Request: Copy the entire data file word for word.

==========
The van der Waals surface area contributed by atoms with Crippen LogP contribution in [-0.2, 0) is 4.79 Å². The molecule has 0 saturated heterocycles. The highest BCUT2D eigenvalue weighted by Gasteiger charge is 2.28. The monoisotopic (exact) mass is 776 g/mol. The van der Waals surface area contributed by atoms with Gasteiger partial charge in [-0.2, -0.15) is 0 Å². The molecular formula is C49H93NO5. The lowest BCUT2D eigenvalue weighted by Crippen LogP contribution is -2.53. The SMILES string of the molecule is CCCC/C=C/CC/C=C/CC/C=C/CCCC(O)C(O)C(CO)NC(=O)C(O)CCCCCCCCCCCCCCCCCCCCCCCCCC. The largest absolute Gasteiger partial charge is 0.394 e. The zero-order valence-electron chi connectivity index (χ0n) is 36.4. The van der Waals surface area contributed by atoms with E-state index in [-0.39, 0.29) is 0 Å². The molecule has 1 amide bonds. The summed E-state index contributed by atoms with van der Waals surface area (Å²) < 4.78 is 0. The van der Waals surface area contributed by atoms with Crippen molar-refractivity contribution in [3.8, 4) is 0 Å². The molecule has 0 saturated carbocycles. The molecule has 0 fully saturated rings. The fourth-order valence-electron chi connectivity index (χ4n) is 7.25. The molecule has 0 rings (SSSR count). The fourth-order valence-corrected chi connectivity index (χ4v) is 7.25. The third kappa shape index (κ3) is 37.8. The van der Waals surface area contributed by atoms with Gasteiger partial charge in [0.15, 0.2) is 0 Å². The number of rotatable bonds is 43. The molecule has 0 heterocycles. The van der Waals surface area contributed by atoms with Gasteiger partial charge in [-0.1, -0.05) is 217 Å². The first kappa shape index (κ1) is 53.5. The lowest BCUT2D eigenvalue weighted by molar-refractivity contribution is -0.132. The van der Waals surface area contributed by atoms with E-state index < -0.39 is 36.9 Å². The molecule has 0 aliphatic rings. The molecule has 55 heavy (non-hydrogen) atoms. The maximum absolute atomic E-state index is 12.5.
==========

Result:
The van der Waals surface area contributed by atoms with Crippen LogP contribution in [-0.2, 0) is 4.79 Å². The molecule has 0 saturated heterocycles. The highest BCUT2D eigenvalue weighted by Gasteiger charge is 2.28. The monoisotopic (exact) mass is 776 g/mol. The van der Waals surface area contributed by atoms with Gasteiger partial charge in [-0.2, -0.15) is 0 Å². The molecular formula is C49H93NO5. The lowest BCUT2D eigenvalue weighted by Crippen LogP contribution is -2.53. The SMILES string of the molecule is CCCC/C=C/CC/C=C/CC/C=C/CCCC(O)C(O)C(CO)NC(=O)C(O)CCCCCCCCCCCCCCCCCCCCCCCCCC. The largest absolute Gasteiger partial charge is 0.394 e. The zero-order valence-electron chi connectivity index (χ0n) is 36.4. The van der Waals surface area contributed by atoms with E-state index in [-0.39, 0.29) is 0 Å². The molecule has 1 amide bonds. The summed E-state index contributed by atoms with van der Waals surface area (Å²) < 4.78 is 0. The van der Waals surface area contributed by atoms with Crippen molar-refractivity contribution in [3.8, 4) is 0 Å². The molecule has 0 saturated carbocycles. The molecule has 0 fully saturated rings. The fourth-order valence-electron chi connectivity index (χ4n) is 7.25. The molecule has 0 rings (SSSR count). The fourth-order valence-corrected chi connectivity index (χ4v) is 7.25. The third kappa shape index (κ3) is 37.8. The van der Waals surface area contributed by atoms with Gasteiger partial charge in [0.15, 0.2) is 0 Å². The number of rotatable bonds is 43. The molecule has 0 heterocycles. The van der Waals surface area contributed by atoms with Gasteiger partial charge in [-0.1, -0.05) is 217 Å². The first kappa shape index (κ1) is 53.5. The lowest BCUT2D eigenvalue weighted by molar-refractivity contribution is -0.132. The van der Waals surface area contributed by atoms with E-state index < -0.39 is 36.9 Å². The molecule has 0 aliphatic rings. The molecule has 55 heavy (non-hydrogen) atoms. The maximum absolute atomic E-state index is 12.5.